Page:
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UPDATE 2-BOJ sees global damage if U.S. debt ceiling is not raised
October 9, 2013 / 3:28 AM / in 4 years

UPDATE 2-BOJ sees global damage if U.S. debt ceiling is not raised

* BOJ deputy governor upbeat on Japan's economy
    * Adds global economy to pick up, warns of uncertainty
    * BOJ's policy an "ambitious approach in uncharted waters"
    * Nakaso says see no immediate need for more BOJ easing

    By Leika Kihara
    MATSUE, Japan, Oct 9 (Reuters) - Global stocks could plunge
and long-term interest rates rise, dealing a severe blow to the
global economy, if U.S. politicians do not reach a deal to raise
their debt ceiling by mid-month, Bank of Japan Deputy Governor
Hiroshi Nakaso said on Wednesday.
    The warning followed similar comments by the finance
minister on Tuesday, signalling Tokyo's worries about the impact
on its holdings of more than $1 trillion of U.S. Treasury bonds
if the political deadlock is not resolved soon. 
    Nakaso said the standoff was the biggest uncertainty for the
U.S. economy, which is otherwise enjoying solid growth driven by
robust private demand, and a risk to the global economy.
    "A prompt resolution of the fiscal consultation issue is
critical for the global economy, including Japan," he said in a
speech to business leaders in Matsue, western Japan.
    Redemption and interest payments of U.S. government debt
will stop if the debt ceiling was not increased by October 17,
which could lead to a U.S. credit rating downgrade, he said.
    "If that happens, it would have a significant adverse effect
on the global economy" by triggering a spike in long-term
interest rates, a plunge in stock prices and fluctuations in
currency rates, said Nakaso, a career central banker who became
one of the BOJ's two deputy governors in March.
    Outside the U.S. risks, Nakaso was upbeat on Japan's
economic outlook, saying the positive momentum seen in wages and
household income will continue to support personal spending.
    Exports were expected to gain strength as overseas economies
picked up, which would help sustain Japan's recovery, although
he cautioned emerging economies would remain pressured by
capital outflows due to investor expectations the U.S. Federal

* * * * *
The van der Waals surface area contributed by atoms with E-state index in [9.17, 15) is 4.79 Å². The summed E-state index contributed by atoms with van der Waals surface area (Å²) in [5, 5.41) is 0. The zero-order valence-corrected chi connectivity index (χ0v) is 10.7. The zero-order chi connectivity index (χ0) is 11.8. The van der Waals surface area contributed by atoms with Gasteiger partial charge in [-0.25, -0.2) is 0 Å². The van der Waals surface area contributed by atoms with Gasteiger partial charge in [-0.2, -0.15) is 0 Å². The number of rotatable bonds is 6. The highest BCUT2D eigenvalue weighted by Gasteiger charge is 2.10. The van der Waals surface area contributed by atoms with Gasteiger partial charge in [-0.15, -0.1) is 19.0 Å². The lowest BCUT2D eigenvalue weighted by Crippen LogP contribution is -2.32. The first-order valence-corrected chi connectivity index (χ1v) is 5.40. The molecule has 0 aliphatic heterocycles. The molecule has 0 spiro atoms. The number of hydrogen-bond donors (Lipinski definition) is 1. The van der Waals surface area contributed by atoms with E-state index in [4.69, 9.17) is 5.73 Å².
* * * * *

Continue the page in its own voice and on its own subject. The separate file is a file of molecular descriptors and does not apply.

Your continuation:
Reserve could soon taper its massive asset-buying stimulus.
    "Global economic uncertainty remains high so we would like
to continue monitoring developments closely," he told a news
conference after his speech.
    On Tuesday, the International Monetary Fund cut its world
growth forecasts for the sixth straight time in less than two
years, saying a stronger performance in most advanced economies
would fail to make up for a more sluggish expansion in the
developing world. 
    The BOJ launched its own intense burst of monetary stimulus
in April, pledging to double the base money via aggressive asset
purchases to achieve its 2 percent inflation target in roughly
two years.
    Nakaso described the policy as an "extremely ambitious
approach in uncharted waters" since it attempted to
intentionally lift inflation expectations in a country mired in
deflation for decades.
    Nakaso, who has voted with the majority of the board on
policy since assuming his post, was confident it would succeed,
saying he expected consumer inflation to reach 2 percent during
the latter half of fiscal 2014 through fiscal 2015.
    The BOJ raised its assessment of the world's third-largest
economy last month to say it was "recovering moderately,"
reflecting strong growth in the second quarter and improvements
in business sentiment.
    Minutes of the BOJ's policy meeting in September showed 
board members agreed a virtuous cycle spanning from production
to income and spending was functioning well. 
    Policymakers hope overseas growth will pick up in time to
make up for an expected downturn in personal consumption after
Japan raises its sales tax rate in April next year.
    Nakaso saw no immediate need to loosen monetary policy
further, reiterating the central bank's view the economy can
absorb the tax hike without additional monetary stimulus.
    "We'll of course make necessary policy adjustments to
achieve our price target if external or domestic risks force us
to alter our economic and price projections," he said.

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